Valte obviously meant to say that they in the communications group are doing their best to inform the people about the “good things” the President has done; but if necessary, “there is always room for improvement” of their communication strategies.
Where must be the glitch – in the communication strategies or in the appreciation of realities? Let’s take two examples:
Inflation: The inflation rate in Philippines was 2.60 percent in April of 2013 according to the National Statistics Office. Low inflation is an indicator of good economy. This latest rate is lower than in 2011 when inflation was over 5 percent; lower than the 4.2 percent of January 2012; and, the same as April 2012. During the 12-month period, September 2012 was the lowest at 1.8 percent; March 2013 the highest at 3.4 percent. Inflation is stabilizing between 2 and 3 percent.
To Government and the President, as well as the economists, this is an indicator of good economy. But most people don’t understand inflation statistics. They measure the economy according to what their peso can buy. Prices of primary commodities — in the malls and elsewhere — are much higher now than in 2011. And they keep on increasing. What communication strategy can be employed to convince the consumers that prices are not going up, that their meager and stagnant income can buy more?
US Dollar to Peso Exchange Rate: According to the Central Bank the averages of the exchange rates for the first four months of 2013 are: January, P40.73 to a US dollar; February, P40.67; March, P40.71; and, April, P41.14. Seven years back, the averages and ranges are: 2006: Ave. 51.314 (Range: 53.157 to 49.467); 2007: 46.148 (48.517 – 41.743); 2008: 44.475 (49.186 – 41.252); 2009: 47.637 (48.851 – 46.421); 2010: 45.11 (46.32 – 45.44); 2011: 43.31 (44.17 – 42.31); 2012: 42.25 (43.62 — 41.01).
The accepted principle is that the lower the exchange rate, the stronger the peso, the better the economy. From 2006 to 2012, the average yearly US dollar to peso exchange rate had gone down from 51.314 to 42.62 – from the highest 53.157 in 2006 to the lowest 41.01 in 2012. Now, the peso appears to be stabilizing at 40 to 41 to a US dollar.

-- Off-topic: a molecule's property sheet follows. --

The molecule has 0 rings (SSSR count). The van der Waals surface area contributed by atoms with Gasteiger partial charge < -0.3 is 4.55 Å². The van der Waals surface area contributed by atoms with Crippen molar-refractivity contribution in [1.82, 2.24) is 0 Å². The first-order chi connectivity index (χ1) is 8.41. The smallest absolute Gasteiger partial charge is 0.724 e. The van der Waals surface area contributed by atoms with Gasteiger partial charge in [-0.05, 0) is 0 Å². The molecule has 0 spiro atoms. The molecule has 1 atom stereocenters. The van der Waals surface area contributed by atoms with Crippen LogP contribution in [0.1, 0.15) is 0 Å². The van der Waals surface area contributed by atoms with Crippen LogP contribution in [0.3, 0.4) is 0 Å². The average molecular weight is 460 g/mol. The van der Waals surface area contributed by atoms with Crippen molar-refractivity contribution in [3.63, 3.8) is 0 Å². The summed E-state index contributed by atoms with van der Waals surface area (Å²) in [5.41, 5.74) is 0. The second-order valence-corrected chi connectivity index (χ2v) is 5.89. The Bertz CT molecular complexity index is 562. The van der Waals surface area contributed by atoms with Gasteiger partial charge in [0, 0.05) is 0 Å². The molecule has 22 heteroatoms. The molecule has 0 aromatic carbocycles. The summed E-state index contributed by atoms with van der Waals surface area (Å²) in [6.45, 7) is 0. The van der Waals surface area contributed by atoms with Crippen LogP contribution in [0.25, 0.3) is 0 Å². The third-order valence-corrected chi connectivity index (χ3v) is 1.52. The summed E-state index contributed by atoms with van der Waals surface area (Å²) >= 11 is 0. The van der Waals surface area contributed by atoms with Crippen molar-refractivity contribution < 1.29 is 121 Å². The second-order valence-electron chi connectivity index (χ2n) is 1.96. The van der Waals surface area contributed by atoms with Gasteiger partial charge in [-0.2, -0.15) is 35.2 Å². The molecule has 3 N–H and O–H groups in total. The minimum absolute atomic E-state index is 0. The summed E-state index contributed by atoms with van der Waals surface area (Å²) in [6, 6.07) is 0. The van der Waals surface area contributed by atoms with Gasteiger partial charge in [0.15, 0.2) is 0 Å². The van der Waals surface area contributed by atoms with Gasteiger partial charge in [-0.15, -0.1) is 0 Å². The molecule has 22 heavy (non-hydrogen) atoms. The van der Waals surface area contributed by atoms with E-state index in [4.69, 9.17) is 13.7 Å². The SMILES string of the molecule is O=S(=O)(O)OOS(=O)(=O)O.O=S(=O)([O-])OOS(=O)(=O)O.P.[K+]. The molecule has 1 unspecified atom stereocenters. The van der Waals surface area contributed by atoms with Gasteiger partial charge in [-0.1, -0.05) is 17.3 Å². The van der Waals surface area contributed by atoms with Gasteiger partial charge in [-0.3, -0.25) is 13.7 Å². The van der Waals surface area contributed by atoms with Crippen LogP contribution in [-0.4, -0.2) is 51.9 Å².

Government, the President and the economists see this as an indicator of stronger – and still growing stronger – Philippine economy. But most Filipinos, especially those living on overseas (Filipino overseas workers) remittances, do not understand this. In terms of pesos, their dollar remittances have gone down. What communication strategy can convince them that what they are receiving now can buy as much or more than what they could with what received in 2006?
To the bread-eaters, stronger peso translates to smaller pan de sal at the same or higher cost. My wife recently remarked that her favorite “Skyflakes” has not only increased in price but has grown thinner, three instead of four per packet. Imported ingredients cost now more in peso than in 2006.
The Big Difference
There are many more examples. Like the two above, they all show that people judge their state in life according to what they have, what they can have with the money they have, what realities they see, live with and experience. These, too, are their bases in judging their government together with the services, the opportunities, the justice, etc. that they receive.
We can only guess what the President meant when he said, “I find the speech prepared by my normally gifted speechwriters is inadequate.” However, this is certain: The President and his communications group in PSDSPO look at the state of the nation and of the people from the “good things” only in official government reports and in their plans to do “good things”. These are the stuff in the President’s speeches, in their press releases and interviews with reporters.
They want the people, the public to believe the President’s speeches, their press releases, their interviews with media. They want the people to disbelieve the realities they are seeing, they are living with, they are experiencing. But how many really listen to the President’s speeches, read the press releases and reports of interviews from the Palace? Many of those who do are cynical.
Governments after governments since July 4, 1946 should be thankful that Filipinos have done their best to make do with the realities they are in. Only few have joined the Communists and the New People’s Army. No communication strategies can make the people disbelieve what they see, what they live with, and what they experience.
The communications group of PCDSPO must employ their communication strategies – continue improving them — to bring to the Palace, the President and his top government strategists the realities the people see, live with and experience daily. When these are really changed, there will be no need for the President to make speeches and for his communications group to make press releases and do interviews to make the people, the public see the “good things”.
(“Comment” is Mr. Patricio P. Diaz’ column for MindaViews, the opinion section of MindaNews. The Titus Brandsma Media Awards honored Mr. Diaz with a “Lifetime Achievement Award” for his “commitment to education and public information to Mindanawons as Journalist, Educator and Peace Advocate.” You can reach him at firstname.lastname@example.org.)